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The Scaling Hurdle PART 1

May 18, 2020

The automotive and captive finance industry is characterized by a rapid transformation – traditional business models and sales structures are undergoing major upheavals and force Original Equipment Manufacturers (OEMs) and Captive Finance companies to re-innovate continuously. To keep up with the innovative pace of competitors within the own sector and disruptors from other market segments, as well as to secure the own market position, they have acquired and/ or built up a growing number of mature start-ups that have proven product-market fit.

Yet, many companies encounter difficulties in scaling up the value and innovative strength that is amassed in start-ups and leverage it to a corporate scale.

Interestingly, while there is a rising understanding of digital transformation, there is little evidence of excellence in scaling efficiently across the corporate value chain.

Why do OEMs and Captives partner with start-ups (and vice versa)?

Fast adaptation to change is crucial more than ever – technologies, business models and processes overtake each other rapidly. OEMs and Captives (as part of their OEMs) are known for their tendency to have bureaucratic and time-consuming decision-making processes. Start-ups, on the other hand, are very flexible due to faster processes, and agile work approaches, which reduces time-to-market and allows them to adapt to disruptive changes quickly.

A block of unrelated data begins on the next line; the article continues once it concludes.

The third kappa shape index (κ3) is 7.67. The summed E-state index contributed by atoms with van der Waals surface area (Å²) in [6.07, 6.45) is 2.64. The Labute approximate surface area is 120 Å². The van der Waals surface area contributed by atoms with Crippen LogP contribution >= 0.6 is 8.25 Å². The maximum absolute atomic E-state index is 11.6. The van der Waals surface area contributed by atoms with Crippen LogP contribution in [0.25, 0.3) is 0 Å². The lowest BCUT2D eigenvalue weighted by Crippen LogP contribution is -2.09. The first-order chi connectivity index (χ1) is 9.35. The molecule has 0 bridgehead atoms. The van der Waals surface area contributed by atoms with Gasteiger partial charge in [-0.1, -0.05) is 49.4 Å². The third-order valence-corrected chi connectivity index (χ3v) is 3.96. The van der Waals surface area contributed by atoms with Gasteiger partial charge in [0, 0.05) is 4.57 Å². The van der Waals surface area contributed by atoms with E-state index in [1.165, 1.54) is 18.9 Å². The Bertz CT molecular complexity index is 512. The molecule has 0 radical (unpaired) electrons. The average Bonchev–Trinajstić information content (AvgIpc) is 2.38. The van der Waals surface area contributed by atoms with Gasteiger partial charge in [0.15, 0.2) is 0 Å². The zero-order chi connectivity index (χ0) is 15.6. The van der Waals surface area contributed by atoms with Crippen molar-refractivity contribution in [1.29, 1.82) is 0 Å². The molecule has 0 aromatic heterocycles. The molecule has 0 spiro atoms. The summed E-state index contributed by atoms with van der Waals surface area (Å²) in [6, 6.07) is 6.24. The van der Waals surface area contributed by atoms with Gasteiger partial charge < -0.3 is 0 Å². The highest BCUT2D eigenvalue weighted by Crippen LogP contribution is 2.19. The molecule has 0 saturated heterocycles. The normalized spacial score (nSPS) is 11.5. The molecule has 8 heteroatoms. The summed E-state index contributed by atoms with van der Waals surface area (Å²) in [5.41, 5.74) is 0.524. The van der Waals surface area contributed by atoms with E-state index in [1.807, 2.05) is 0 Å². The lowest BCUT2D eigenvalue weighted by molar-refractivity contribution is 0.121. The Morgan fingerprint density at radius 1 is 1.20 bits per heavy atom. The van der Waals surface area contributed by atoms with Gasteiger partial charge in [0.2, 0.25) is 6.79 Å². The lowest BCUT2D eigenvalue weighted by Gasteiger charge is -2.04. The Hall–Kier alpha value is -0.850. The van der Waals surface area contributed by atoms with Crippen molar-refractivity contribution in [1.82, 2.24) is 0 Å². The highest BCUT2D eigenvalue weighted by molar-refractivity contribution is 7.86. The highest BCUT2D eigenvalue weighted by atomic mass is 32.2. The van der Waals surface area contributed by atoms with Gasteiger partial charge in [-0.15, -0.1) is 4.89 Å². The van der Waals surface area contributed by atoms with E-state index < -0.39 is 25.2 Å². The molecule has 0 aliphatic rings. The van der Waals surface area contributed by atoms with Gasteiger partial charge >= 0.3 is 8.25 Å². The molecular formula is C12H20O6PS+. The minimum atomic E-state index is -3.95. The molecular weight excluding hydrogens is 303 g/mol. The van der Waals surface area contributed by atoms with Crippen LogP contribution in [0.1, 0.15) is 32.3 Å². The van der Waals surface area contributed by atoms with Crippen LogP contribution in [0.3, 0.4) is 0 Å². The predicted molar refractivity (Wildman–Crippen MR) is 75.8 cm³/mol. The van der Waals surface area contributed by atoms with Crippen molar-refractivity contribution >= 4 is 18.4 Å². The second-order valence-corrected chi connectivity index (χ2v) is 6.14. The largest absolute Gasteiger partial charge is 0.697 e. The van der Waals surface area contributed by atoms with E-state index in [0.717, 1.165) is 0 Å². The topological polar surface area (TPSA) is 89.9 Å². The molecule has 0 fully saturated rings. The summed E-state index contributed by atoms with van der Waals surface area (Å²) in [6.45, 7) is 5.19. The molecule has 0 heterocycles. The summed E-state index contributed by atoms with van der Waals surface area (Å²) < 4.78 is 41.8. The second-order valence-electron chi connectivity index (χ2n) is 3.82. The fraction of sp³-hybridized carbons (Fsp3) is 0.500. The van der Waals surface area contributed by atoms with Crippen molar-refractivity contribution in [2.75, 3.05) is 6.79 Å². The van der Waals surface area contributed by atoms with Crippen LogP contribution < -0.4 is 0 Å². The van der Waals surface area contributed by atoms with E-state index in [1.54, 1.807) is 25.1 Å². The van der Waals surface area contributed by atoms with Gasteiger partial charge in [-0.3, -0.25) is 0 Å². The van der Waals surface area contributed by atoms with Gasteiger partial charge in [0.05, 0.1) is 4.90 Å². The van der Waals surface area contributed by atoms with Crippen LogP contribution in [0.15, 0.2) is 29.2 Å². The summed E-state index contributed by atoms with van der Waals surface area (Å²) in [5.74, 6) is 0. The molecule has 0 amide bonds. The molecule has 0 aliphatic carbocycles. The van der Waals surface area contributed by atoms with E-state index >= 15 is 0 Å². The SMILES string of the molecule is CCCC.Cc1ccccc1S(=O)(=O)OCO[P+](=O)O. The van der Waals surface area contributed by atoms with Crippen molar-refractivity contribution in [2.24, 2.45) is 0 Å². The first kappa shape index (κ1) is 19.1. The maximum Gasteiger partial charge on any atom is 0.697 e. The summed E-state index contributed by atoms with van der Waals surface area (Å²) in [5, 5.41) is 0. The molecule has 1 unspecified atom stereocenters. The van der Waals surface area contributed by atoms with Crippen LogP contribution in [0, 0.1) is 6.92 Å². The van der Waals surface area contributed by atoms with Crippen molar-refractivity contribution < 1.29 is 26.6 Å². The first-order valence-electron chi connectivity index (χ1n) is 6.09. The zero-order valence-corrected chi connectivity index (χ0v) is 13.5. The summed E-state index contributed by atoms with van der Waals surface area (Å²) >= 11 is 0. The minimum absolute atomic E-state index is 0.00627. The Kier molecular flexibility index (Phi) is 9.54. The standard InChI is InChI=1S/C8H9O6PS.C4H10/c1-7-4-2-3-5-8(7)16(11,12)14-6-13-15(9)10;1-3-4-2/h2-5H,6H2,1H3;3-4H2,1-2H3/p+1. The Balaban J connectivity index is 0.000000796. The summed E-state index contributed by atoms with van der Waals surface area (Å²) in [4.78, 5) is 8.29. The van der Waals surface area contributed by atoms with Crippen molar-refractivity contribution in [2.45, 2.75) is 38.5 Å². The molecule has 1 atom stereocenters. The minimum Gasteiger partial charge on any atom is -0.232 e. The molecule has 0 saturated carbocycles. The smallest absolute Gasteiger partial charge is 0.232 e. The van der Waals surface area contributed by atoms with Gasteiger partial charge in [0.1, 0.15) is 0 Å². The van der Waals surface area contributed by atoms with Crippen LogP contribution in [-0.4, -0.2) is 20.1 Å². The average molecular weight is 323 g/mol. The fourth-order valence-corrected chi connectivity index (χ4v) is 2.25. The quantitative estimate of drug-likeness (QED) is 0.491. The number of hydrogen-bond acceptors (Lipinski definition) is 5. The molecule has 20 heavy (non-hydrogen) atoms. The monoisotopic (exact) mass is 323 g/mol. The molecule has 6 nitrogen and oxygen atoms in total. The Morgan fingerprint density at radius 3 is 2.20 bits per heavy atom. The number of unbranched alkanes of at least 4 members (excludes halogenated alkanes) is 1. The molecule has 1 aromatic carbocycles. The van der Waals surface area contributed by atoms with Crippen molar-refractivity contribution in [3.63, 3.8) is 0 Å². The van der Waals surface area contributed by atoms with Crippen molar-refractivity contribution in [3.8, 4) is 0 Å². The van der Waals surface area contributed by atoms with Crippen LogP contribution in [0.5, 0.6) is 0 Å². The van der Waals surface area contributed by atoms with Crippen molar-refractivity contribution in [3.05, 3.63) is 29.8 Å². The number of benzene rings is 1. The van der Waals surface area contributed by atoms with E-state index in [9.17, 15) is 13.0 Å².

While OEMs and Captives need start-ups to speed up innovation, start-ups benefit from OEMs’ size that allow them to keep their operations running and therefore to grow and scale.

Before elaborating on the importance of efficient scaling, it is important to highlight the difference between growth and scaling first.

What’s the difference between growing and scaling?

The most common understanding of successful businesses refers to their ability to grow. This can, among many other aspects, refer to growing their product & service portfolio, revenues, client base or market share. However, growing and scaling refer to two different concepts and should be focused on at the right time.